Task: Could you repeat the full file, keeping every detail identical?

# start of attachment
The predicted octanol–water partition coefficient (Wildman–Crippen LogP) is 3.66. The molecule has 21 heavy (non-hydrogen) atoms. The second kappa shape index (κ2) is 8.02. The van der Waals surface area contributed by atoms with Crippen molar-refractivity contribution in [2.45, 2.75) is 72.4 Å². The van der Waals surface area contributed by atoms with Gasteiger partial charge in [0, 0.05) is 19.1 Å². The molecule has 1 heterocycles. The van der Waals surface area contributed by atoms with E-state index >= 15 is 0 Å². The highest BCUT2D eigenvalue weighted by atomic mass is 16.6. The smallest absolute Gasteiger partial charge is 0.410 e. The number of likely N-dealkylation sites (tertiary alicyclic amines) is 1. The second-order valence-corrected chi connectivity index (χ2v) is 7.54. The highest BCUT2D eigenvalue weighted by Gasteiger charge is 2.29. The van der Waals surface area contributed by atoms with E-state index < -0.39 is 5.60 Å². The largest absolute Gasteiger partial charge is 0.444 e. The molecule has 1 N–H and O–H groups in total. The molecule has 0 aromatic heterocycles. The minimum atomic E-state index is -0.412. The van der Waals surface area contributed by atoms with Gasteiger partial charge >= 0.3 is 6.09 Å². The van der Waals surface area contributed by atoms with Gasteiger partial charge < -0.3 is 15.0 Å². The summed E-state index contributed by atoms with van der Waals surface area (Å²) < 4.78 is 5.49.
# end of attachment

The predicted octanol–water partition coefficient (Wildman–Crippen LogP) is 3.66. The molecule has 21 heavy (non-hydrogen) atoms. The second kappa shape index (κ2) is 8.02. The van der Waals surface area contributed by atoms with Crippen molar-refractivity contribution in [2.45, 2.75) is 72.4 Å². The van der Waals surface area contributed by atoms with Gasteiger partial charge in [0, 0.05) is 19.1 Å². The molecule has 1 heterocycles. The van der Waals surface area contributed by atoms with E-state index >= 15 is 0 Å². The highest BCUT2D eigenvalue weighted by atomic mass is 16.6. The smallest absolute Gasteiger partial charge is 0.410 e. The number of likely N-dealkylation sites (tertiary alicyclic amines) is 1. The second-order valence-corrected chi connectivity index (χ2v) is 7.54. The highest BCUT2D eigenvalue weighted by Gasteiger charge is 2.29. The van der Waals surface area contributed by atoms with E-state index < -0.39 is 5.60 Å². The largest absolute Gasteiger partial charge is 0.444 e. The molecule has 1 N–H and O–H groups in total. The molecule has 0 aromatic heterocycles. The minimum atomic E-state index is -0.412. The van der Waals surface area contributed by atoms with Gasteiger partial charge >= 0.3 is 6.09 Å². The van der Waals surface area contributed by atoms with Gasteiger partial charge < -0.3 is 15.0 Å². The summed E-state index contributed by atoms with van der Waals surface area (Å²) < 4.78 is 5.49.